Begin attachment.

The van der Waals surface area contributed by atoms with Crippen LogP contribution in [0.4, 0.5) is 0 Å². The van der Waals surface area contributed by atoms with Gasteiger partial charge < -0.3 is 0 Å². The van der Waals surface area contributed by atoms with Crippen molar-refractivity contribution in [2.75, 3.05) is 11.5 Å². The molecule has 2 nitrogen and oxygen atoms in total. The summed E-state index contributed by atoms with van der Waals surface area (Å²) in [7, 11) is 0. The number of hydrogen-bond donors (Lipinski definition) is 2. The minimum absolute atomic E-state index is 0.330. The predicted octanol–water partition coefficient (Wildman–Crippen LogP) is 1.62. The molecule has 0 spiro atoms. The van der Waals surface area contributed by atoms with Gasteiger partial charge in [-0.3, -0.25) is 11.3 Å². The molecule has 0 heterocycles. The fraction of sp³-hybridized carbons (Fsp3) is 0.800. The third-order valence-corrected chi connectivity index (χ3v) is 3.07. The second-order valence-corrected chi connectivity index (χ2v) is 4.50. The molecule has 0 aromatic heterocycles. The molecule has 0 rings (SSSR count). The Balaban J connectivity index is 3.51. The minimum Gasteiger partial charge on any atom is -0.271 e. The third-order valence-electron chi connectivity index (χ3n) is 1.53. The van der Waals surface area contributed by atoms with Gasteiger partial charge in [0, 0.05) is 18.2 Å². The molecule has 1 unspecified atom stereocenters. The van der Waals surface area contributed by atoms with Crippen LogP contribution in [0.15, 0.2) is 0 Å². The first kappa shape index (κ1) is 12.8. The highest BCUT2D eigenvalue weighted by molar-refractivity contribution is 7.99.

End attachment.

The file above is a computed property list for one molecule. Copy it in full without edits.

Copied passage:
The van der Waals surface area contributed by atoms with Crippen LogP contribution in [0.4, 0.5) is 0 Å². The van der Waals surface area contributed by atoms with Gasteiger partial charge < -0.3 is 0 Å². The van der Waals surface area contributed by atoms with Crippen molar-refractivity contribution in [2.75, 3.05) is 11.5 Å². The molecule has 2 nitrogen and oxygen atoms in total. The summed E-state index contributed by atoms with van der Waals surface area (Å²) in [7, 11) is 0. The number of hydrogen-bond donors (Lipinski definition) is 2. The minimum absolute atomic E-state index is 0.330. The predicted octanol–water partition coefficient (Wildman–Crippen LogP) is 1.62. The molecule has 0 spiro atoms. The van der Waals surface area contributed by atoms with Gasteiger partial charge in [-0.3, -0.25) is 11.3 Å². The molecule has 0 heterocycles. The fraction of sp³-hybridized carbons (Fsp3) is 0.800. The third-order valence-corrected chi connectivity index (χ3v) is 3.07. The second-order valence-corrected chi connectivity index (χ2v) is 4.50. The molecule has 0 aromatic heterocycles. The molecule has 0 rings (SSSR count). The Balaban J connectivity index is 3.51. The minimum Gasteiger partial charge on any atom is -0.271 e. The third-order valence-electron chi connectivity index (χ3n) is 1.53. The van der Waals surface area contributed by atoms with Gasteiger partial charge in [0, 0.05) is 18.2 Å². The molecule has 1 unspecified atom stereocenters. The van der Waals surface area contributed by atoms with Crippen LogP contribution in [0.15, 0.2) is 0 Å². The first kappa shape index (κ1) is 12.8. The highest BCUT2D eigenvalue weighted by molar-refractivity contribution is 7.99.